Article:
For the first time Northern Territory children suffering mental illness will be able to get treatment at a dedicated kids and adolescents facility as part of a multi-million dollar boost to health services in the Top End.
The NT Government this week launched the Mental Health Youth Inpatient Program at Royal Darwin Hospital -- the first specialist mental health facility of its kind in the Territory. It has been set up to cater to Territorians aged 12-18 who require acute mental health treatment.
Health Minister John Elferink said there was a big demand for such services in the NT, with $900,000 of government money used to set up the program.
“(It) offers a therapeutic program in a homely, caring and supportive environment and provides 24 hour care for young people with complex care and assessment needs," Elferink said.
Today I had the enormous honour of attending the opening of the Mental Health Youth Inpatient Program at Royal... https://t.co/3Zns2fy0Qx— Rohan Kelly (@RohanKelly) February 1, 2016
He said therapeutic activities at the centre would enable staff members to work with young people, their families and carers, to deliver positive outcomes tailored to each young person.
The government said five specialist beds at Royal Darwin Hospital would be available from this week, with day programs to start in the coming months.
Professor Patrick McGorry, former Australian of the Year and executive director of Orygen's National Centre of Excellence in Youth Mental Health, called the establishment of the centre a “landmark day for the Territory".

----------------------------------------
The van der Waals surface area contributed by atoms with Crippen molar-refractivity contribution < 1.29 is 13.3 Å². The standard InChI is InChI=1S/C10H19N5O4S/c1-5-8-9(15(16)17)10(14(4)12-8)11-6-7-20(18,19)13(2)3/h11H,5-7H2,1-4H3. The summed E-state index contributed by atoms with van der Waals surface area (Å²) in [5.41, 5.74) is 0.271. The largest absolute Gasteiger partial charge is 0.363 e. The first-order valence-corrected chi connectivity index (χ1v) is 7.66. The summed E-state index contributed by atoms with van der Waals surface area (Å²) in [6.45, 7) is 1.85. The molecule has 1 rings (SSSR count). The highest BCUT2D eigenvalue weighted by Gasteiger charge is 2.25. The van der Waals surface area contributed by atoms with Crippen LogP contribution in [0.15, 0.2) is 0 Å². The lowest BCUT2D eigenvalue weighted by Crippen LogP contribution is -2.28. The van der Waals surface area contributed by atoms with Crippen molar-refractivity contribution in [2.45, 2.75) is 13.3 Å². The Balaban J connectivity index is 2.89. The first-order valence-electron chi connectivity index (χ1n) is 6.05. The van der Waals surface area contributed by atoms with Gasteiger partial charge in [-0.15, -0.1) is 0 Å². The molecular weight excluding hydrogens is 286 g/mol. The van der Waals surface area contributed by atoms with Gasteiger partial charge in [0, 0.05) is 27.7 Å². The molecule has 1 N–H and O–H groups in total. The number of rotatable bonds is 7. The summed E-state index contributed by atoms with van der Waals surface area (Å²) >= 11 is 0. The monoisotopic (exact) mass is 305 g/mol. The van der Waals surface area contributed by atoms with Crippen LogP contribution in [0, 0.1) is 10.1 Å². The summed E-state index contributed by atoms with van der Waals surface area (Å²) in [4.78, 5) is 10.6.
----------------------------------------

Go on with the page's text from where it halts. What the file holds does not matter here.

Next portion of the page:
"Young people will now have their own purpose-built space and will be looked after by specialist staff," said McGorry, who attended the opening of the centre.
The unveiling comes after the NT Government announced a new six-year mental health strategy late last year.
The strategy reportedly addresses six priority areas including future planning, prevention and early intervention, better involvement of patients and families, and improving skills of the workforce.
Robert Parker, the NT branch president of the Australian Medical Association, said at the time that the region's "ice epidemic" was stretching mental health resources.
"I think the ice epidemic at the moment is putting particular stress on our inpatient unit," he told the ABC.
Parker estimated a lift in presentations of severe psychosis of up to 10 percent due to ice.